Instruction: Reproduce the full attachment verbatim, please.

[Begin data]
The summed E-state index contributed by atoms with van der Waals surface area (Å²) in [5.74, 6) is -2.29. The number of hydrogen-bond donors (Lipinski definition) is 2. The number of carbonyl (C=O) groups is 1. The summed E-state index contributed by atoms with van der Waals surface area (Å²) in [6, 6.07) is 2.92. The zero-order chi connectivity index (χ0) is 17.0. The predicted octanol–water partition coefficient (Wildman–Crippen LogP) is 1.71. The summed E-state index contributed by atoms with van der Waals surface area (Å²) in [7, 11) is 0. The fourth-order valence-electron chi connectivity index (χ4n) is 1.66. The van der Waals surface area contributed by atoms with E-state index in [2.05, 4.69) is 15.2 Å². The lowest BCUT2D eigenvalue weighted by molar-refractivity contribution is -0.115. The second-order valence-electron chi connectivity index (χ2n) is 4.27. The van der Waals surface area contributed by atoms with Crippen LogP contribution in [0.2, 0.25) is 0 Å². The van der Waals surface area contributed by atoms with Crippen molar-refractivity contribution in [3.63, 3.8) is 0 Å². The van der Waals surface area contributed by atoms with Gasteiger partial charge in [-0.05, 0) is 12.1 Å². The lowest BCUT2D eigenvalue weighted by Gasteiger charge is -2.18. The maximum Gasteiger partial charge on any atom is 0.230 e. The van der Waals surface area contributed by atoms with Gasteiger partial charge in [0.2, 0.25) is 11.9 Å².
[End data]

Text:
The summed E-state index contributed by atoms with van der Waals surface area (Å²) in [5.74, 6) is -2.29. The number of hydrogen-bond donors (Lipinski definition) is 2. The number of carbonyl (C=O) groups is 1. The summed E-state index contributed by atoms with van der Waals surface area (Å²) in [6, 6.07) is 2.92. The zero-order chi connectivity index (χ0) is 17.0. The predicted octanol–water partition coefficient (Wildman–Crippen LogP) is 1.71. The summed E-state index contributed by atoms with van der Waals surface area (Å²) in [7, 11) is 0. The fourth-order valence-electron chi connectivity index (χ4n) is 1.66. The van der Waals surface area contributed by atoms with E-state index in [2.05, 4.69) is 15.2 Å². The lowest BCUT2D eigenvalue weighted by molar-refractivity contribution is -0.115. The second-order valence-electron chi connectivity index (χ2n) is 4.27. The van der Waals surface area contributed by atoms with Crippen LogP contribution in [0.2, 0.25) is 0 Å². The van der Waals surface area contributed by atoms with Crippen molar-refractivity contribution in [3.63, 3.8) is 0 Å². The van der Waals surface area contributed by atoms with Gasteiger partial charge in [-0.05, 0) is 12.1 Å². The lowest BCUT2D eigenvalue weighted by Gasteiger charge is -2.18. The maximum Gasteiger partial charge on any atom is 0.230 e. The van der Waals surface area contributed by atoms with Gasteiger partial charge in [0.2, 0.25) is 11.9 Å².